Articles by Rachel Ablin, Esq.
The recent firing of McDonald’s former CEO Steve Easterbrook highlights the problem of drawing the line between appropriate and inappropriate romantic relationships in the workplace. Easterbrook was a successful CEO. McDonald’s stock price more than doubled during his 4-year tenure. However, he lost his job because a consensual relationship with another company employee violated the company’s code of conduct, which states “employees who have a direct or indirect reporting relationship to each other are prohibited from dating or having a sexual relationship.” Easterbrook publicly admitted making a mistake and said it was time for him to move on.
There’s not a lot of room for error when investigating complaints of workplace harassment or discrimination. Mistakes made during the investigation process can expose your client to expensive liability in the future. That’s an unnecessary risk that can be minimized with proper preparation and by using a neutral and experienced investigator.
Different types of questions can elicit different answers. If you are investigating a workplace complaint of harassment, discrimination, or any other legal violation, the questions you ask are the key to uncovering the information you need to make informed decisions and to protect your organization. You should approach the questioning from two angles, asking both specific and open-ended questions.
Retaliation claims are common. In Fiscal Year 2018, the EEOC received more than 39,000 claims of retaliation — and that doesn’t even count the claims filed with state or local agencies. Companies need to have policies and procedures in place that will help them avoid these potentially costly claims.
California and New York State recently passed laws that prohibit employers from discriminating against job applicants and employees because of their natural hairstyles, including braids, dreadlocks, and twists.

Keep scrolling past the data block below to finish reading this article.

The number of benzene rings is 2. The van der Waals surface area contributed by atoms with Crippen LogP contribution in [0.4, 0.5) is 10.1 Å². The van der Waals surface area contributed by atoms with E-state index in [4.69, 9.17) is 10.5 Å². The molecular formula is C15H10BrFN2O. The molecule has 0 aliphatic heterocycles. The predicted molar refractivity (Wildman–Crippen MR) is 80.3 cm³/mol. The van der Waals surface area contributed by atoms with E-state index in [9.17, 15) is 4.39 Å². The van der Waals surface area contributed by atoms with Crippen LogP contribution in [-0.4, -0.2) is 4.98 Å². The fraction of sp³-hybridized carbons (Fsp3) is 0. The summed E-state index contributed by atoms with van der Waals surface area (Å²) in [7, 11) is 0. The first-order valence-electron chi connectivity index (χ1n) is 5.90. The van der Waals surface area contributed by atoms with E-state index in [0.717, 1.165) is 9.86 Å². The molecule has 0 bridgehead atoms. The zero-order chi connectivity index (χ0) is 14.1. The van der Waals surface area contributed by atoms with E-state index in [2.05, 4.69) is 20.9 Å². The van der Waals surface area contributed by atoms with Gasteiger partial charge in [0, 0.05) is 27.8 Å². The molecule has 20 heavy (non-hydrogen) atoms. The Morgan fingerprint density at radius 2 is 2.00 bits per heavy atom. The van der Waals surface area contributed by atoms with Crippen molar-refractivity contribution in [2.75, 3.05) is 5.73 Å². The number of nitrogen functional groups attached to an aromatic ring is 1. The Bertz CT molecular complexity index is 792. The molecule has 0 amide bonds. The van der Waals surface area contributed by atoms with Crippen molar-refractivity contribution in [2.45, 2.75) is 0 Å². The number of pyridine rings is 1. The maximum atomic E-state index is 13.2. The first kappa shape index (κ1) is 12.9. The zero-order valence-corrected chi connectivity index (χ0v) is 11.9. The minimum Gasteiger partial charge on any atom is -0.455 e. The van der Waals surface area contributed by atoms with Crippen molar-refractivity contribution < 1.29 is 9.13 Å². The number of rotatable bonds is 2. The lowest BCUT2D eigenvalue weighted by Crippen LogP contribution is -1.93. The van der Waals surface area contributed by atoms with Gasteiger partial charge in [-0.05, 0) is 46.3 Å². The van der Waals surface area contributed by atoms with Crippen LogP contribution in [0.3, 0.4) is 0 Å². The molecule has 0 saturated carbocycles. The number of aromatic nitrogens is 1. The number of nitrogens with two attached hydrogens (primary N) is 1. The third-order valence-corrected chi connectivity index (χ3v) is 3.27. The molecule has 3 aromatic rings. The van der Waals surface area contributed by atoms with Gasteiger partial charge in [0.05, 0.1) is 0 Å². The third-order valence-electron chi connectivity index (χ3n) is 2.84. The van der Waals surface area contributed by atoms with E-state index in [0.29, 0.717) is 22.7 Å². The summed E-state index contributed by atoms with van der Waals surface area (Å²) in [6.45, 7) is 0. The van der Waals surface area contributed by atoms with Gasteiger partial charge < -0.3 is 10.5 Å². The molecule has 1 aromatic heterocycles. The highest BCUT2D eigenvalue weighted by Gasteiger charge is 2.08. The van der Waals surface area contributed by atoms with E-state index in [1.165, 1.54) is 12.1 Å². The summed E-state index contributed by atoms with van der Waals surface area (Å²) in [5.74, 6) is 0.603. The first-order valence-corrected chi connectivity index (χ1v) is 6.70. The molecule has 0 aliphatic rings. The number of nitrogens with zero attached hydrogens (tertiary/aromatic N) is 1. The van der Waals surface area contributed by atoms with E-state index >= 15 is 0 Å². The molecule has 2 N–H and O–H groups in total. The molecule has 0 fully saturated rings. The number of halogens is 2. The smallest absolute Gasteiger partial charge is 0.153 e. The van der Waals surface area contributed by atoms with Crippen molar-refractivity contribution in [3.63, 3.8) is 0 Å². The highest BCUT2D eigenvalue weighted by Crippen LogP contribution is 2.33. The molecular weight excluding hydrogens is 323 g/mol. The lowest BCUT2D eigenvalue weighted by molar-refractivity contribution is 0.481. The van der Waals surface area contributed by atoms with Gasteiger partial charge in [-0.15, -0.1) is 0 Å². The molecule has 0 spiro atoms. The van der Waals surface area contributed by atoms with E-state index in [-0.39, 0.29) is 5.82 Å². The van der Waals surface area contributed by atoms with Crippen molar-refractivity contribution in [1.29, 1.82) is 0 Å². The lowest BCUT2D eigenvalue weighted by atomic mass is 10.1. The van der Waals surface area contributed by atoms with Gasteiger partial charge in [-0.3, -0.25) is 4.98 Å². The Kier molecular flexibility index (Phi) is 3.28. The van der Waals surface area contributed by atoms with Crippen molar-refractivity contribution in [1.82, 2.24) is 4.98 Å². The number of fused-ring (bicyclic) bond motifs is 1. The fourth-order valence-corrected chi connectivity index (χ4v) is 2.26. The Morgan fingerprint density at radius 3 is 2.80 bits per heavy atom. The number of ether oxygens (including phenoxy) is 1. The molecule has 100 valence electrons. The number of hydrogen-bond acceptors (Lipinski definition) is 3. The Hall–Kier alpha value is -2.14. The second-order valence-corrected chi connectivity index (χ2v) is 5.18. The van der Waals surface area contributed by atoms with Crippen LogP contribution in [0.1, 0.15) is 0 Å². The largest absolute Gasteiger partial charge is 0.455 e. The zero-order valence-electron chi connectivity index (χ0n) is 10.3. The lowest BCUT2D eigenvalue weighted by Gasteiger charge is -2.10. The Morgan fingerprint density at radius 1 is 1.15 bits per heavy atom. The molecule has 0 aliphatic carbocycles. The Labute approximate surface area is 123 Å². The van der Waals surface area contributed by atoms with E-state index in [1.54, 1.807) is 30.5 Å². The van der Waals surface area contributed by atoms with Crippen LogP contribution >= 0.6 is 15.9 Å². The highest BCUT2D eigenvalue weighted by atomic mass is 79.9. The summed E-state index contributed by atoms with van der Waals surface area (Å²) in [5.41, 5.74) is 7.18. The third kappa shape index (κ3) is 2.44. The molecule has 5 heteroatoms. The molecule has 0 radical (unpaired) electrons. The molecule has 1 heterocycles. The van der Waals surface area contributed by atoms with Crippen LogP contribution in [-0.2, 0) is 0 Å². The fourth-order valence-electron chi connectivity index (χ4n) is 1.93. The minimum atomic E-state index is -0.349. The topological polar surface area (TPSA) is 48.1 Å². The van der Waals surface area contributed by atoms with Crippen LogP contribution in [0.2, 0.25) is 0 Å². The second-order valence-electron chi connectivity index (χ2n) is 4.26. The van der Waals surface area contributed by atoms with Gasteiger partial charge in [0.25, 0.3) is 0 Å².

Employers might face more age discrimination lawsuits if Congress passes the Protecting Older Workers Against Discrimination Act (POWADA). This proposed bill would essentially reverse a 2009 Supreme Court decision that had made it harder for workers to win age-discrimination claims.
Businesses conducting internal investigations need to ensure those investigations are impartial and independent. For companies that choose to handle the investigatory process in-house and ultimately “clear” the accused of any wrongdoing, there can be a perception that investigators and company leaders favored the accused – especially when the accused person is him- or herself a senior leader or highly valued employee.
The outcome of a workplace investigation typically depends on information gleaned through witness interviews. That information can, in turn, lead investigators to explore new or different avenues toward uncovering the truth. Witness cooperation can be critically important. Unfortunately, witnesses are sometimes hesitant to share what they know for fear of retaliation or retribution. In other cases, witnesses may be hostile or wholly uncooperative. Here are several tips to help you deal with witnesses who may hold the keys to the information you need, but who are reluctant to participate in the investigatory process.
How the Mueller Investigation and Your Company’s Misconduct Investigations are Similar (and How They Differ)
As the Mueller investigation plays out on the national stage, corporate HR departments across the country are ramping up their internal investigations procedures to handle an increase in allegations of employee misconduct. If you are responsible for your organization’s internal investigations policies and processes, you may be surprised to learn that the Mueller investigation actually has a lot in common with internal investigations in the business world.
There is no question that the #MeToo movement has impacted workplaces in the U.S. Sexual misconduct victims who may have been hesitant to bring their stories forward in the past now feel more emboldened to do so. Businesses large and small across the country have had to investigate allegations and make sometimes-tough decisions as a result.